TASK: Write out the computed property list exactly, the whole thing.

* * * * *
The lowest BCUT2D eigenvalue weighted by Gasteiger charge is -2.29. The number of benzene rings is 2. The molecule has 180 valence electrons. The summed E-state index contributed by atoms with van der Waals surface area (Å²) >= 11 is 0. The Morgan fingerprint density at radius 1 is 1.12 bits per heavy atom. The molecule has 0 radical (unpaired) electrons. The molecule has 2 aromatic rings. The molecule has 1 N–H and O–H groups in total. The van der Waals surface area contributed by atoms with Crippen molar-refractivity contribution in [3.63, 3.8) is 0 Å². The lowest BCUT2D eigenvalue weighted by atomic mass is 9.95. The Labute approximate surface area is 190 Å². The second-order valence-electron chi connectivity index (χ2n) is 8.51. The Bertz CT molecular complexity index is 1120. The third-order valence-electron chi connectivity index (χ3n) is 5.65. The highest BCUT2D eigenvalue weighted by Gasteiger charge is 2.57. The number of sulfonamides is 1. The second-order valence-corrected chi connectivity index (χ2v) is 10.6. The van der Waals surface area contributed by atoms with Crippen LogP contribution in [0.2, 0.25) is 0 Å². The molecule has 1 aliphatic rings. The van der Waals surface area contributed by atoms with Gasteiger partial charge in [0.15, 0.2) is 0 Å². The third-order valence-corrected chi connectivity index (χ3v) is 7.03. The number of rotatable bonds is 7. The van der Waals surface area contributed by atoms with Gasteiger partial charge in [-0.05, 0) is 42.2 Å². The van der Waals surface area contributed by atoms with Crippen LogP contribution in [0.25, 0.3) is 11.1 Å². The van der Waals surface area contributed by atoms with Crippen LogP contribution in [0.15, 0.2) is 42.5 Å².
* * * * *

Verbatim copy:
The lowest BCUT2D eigenvalue weighted by Gasteiger charge is -2.29. The number of benzene rings is 2. The molecule has 180 valence electrons. The summed E-state index contributed by atoms with van der Waals surface area (Å²) >= 11 is 0. The Morgan fingerprint density at radius 1 is 1.12 bits per heavy atom. The molecule has 0 radical (unpaired) electrons. The molecule has 2 aromatic rings. The molecule has 1 N–H and O–H groups in total. The van der Waals surface area contributed by atoms with Crippen molar-refractivity contribution in [3.63, 3.8) is 0 Å². The lowest BCUT2D eigenvalue weighted by atomic mass is 9.95. The Labute approximate surface area is 190 Å². The second-order valence-electron chi connectivity index (χ2n) is 8.51. The Bertz CT molecular complexity index is 1120. The third-order valence-electron chi connectivity index (χ3n) is 5.65. The highest BCUT2D eigenvalue weighted by Gasteiger charge is 2.57. The number of sulfonamides is 1. The second-order valence-corrected chi connectivity index (χ2v) is 10.6. The van der Waals surface area contributed by atoms with Crippen LogP contribution in [0.2, 0.25) is 0 Å². The molecule has 1 aliphatic rings. The van der Waals surface area contributed by atoms with Gasteiger partial charge in [0.15, 0.2) is 0 Å². The third-order valence-corrected chi connectivity index (χ3v) is 7.03. The number of rotatable bonds is 7. The van der Waals surface area contributed by atoms with Gasteiger partial charge in [-0.05, 0) is 42.2 Å². The van der Waals surface area contributed by atoms with Crippen LogP contribution in [0.25, 0.3) is 11.1 Å². The van der Waals surface area contributed by atoms with Crippen LogP contribution in [0.15, 0.2) is 42.5 Å².